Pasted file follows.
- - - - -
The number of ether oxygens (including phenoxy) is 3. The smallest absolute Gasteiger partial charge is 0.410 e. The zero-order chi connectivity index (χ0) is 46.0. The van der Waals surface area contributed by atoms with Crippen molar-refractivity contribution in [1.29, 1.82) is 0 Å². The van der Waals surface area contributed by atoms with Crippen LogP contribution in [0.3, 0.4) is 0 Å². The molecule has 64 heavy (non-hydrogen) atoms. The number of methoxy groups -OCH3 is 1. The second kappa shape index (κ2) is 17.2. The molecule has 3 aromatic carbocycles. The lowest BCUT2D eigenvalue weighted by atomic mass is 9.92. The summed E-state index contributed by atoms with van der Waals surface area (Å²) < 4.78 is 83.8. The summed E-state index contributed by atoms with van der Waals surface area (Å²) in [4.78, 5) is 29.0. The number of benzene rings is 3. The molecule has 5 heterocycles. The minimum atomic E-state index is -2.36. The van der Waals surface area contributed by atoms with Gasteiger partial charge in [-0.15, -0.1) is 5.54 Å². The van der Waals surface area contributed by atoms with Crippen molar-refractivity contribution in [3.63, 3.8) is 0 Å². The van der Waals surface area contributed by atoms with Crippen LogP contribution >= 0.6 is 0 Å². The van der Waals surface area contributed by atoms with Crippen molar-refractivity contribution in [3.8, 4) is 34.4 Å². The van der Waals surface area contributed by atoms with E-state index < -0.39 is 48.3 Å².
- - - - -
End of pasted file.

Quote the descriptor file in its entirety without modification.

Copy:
The number of ether oxygens (including phenoxy) is 3. The smallest absolute Gasteiger partial charge is 0.410 e. The zero-order chi connectivity index (χ0) is 46.0. The van der Waals surface area contributed by atoms with Crippen molar-refractivity contribution in [1.29, 1.82) is 0 Å². The van der Waals surface area contributed by atoms with Crippen LogP contribution in [0.3, 0.4) is 0 Å². The molecule has 64 heavy (non-hydrogen) atoms. The number of methoxy groups -OCH3 is 1. The second kappa shape index (κ2) is 17.2. The molecule has 3 aromatic carbocycles. The lowest BCUT2D eigenvalue weighted by atomic mass is 9.92. The summed E-state index contributed by atoms with van der Waals surface area (Å²) < 4.78 is 83.8. The summed E-state index contributed by atoms with van der Waals surface area (Å²) in [4.78, 5) is 29.0. The number of benzene rings is 3. The molecule has 5 heterocycles. The minimum atomic E-state index is -2.36. The van der Waals surface area contributed by atoms with Gasteiger partial charge in [-0.15, -0.1) is 5.54 Å². The van der Waals surface area contributed by atoms with Crippen molar-refractivity contribution in [3.63, 3.8) is 0 Å². The van der Waals surface area contributed by atoms with Crippen LogP contribution >= 0.6 is 0 Å². The van der Waals surface area contributed by atoms with Crippen molar-refractivity contribution in [3.8, 4) is 34.4 Å². The van der Waals surface area contributed by atoms with E-state index < -0.39 is 48.3 Å².